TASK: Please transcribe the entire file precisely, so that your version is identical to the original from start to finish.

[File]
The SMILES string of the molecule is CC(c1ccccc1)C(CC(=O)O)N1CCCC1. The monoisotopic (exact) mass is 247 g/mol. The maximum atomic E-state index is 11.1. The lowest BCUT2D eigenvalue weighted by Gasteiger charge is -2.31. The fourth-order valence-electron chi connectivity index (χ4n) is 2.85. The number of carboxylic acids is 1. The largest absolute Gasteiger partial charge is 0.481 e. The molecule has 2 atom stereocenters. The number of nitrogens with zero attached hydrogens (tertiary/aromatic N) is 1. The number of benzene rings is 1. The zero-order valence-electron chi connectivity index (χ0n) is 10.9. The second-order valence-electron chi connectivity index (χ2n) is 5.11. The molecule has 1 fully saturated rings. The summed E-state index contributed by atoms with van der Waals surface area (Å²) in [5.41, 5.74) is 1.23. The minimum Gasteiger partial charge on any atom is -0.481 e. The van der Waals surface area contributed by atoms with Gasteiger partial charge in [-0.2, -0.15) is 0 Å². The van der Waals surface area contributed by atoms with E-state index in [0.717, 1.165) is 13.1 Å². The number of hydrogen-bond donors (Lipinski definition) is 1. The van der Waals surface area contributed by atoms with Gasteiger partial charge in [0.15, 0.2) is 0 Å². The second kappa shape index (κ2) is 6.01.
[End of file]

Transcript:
The SMILES string of the molecule is CC(c1ccccc1)C(CC(=O)O)N1CCCC1. The monoisotopic (exact) mass is 247 g/mol. The maximum atomic E-state index is 11.1. The lowest BCUT2D eigenvalue weighted by Gasteiger charge is -2.31. The fourth-order valence-electron chi connectivity index (χ4n) is 2.85. The number of carboxylic acids is 1. The largest absolute Gasteiger partial charge is 0.481 e. The molecule has 2 atom stereocenters. The number of nitrogens with zero attached hydrogens (tertiary/aromatic N) is 1. The number of benzene rings is 1. The zero-order valence-electron chi connectivity index (χ0n) is 10.9. The second-order valence-electron chi connectivity index (χ2n) is 5.11. The molecule has 1 fully saturated rings. The summed E-state index contributed by atoms with van der Waals surface area (Å²) in [5.41, 5.74) is 1.23. The minimum Gasteiger partial charge on any atom is -0.481 e. The van der Waals surface area contributed by atoms with Gasteiger partial charge in [-0.2, -0.15) is 0 Å². The van der Waals surface area contributed by atoms with E-state index in [0.717, 1.165) is 13.1 Å². The number of hydrogen-bond donors (Lipinski definition) is 1. The van der Waals surface area contributed by atoms with Gasteiger partial charge in [0.15, 0.2) is 0 Å². The second kappa shape index (κ2) is 6.01.